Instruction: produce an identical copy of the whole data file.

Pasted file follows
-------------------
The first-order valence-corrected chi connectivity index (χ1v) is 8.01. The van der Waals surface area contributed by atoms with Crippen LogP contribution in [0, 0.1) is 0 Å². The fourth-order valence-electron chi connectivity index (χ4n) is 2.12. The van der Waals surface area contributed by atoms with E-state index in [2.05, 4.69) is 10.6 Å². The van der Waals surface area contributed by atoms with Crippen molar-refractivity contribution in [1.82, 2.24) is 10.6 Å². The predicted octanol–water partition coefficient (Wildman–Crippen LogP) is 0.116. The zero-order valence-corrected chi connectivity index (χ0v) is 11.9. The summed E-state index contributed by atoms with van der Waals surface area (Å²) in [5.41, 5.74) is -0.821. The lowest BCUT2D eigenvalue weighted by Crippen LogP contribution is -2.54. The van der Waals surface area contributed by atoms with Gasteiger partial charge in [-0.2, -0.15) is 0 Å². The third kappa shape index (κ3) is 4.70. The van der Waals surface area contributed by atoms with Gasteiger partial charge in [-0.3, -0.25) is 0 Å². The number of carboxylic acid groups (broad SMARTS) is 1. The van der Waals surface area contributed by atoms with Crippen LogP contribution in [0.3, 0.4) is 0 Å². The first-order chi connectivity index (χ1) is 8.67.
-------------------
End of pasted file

The first-order valence-corrected chi connectivity index (χ1v) is 8.01. The van der Waals surface area contributed by atoms with Crippen LogP contribution in [0, 0.1) is 0 Å². The fourth-order valence-electron chi connectivity index (χ4n) is 2.12. The van der Waals surface area contributed by atoms with E-state index in [2.05, 4.69) is 10.6 Å². The van der Waals surface area contributed by atoms with Crippen molar-refractivity contribution in [1.82, 2.24) is 10.6 Å². The predicted octanol–water partition coefficient (Wildman–Crippen LogP) is 0.116. The zero-order valence-corrected chi connectivity index (χ0v) is 11.9. The summed E-state index contributed by atoms with van der Waals surface area (Å²) in [5.41, 5.74) is -0.821. The lowest BCUT2D eigenvalue weighted by Crippen LogP contribution is -2.54. The van der Waals surface area contributed by atoms with Gasteiger partial charge in [-0.2, -0.15) is 0 Å². The third kappa shape index (κ3) is 4.70. The van der Waals surface area contributed by atoms with Gasteiger partial charge in [-0.3, -0.25) is 0 Å². The number of carboxylic acid groups (broad SMARTS) is 1. The van der Waals surface area contributed by atoms with Crippen LogP contribution in [0.3, 0.4) is 0 Å². The first-order chi connectivity index (χ1) is 8.67.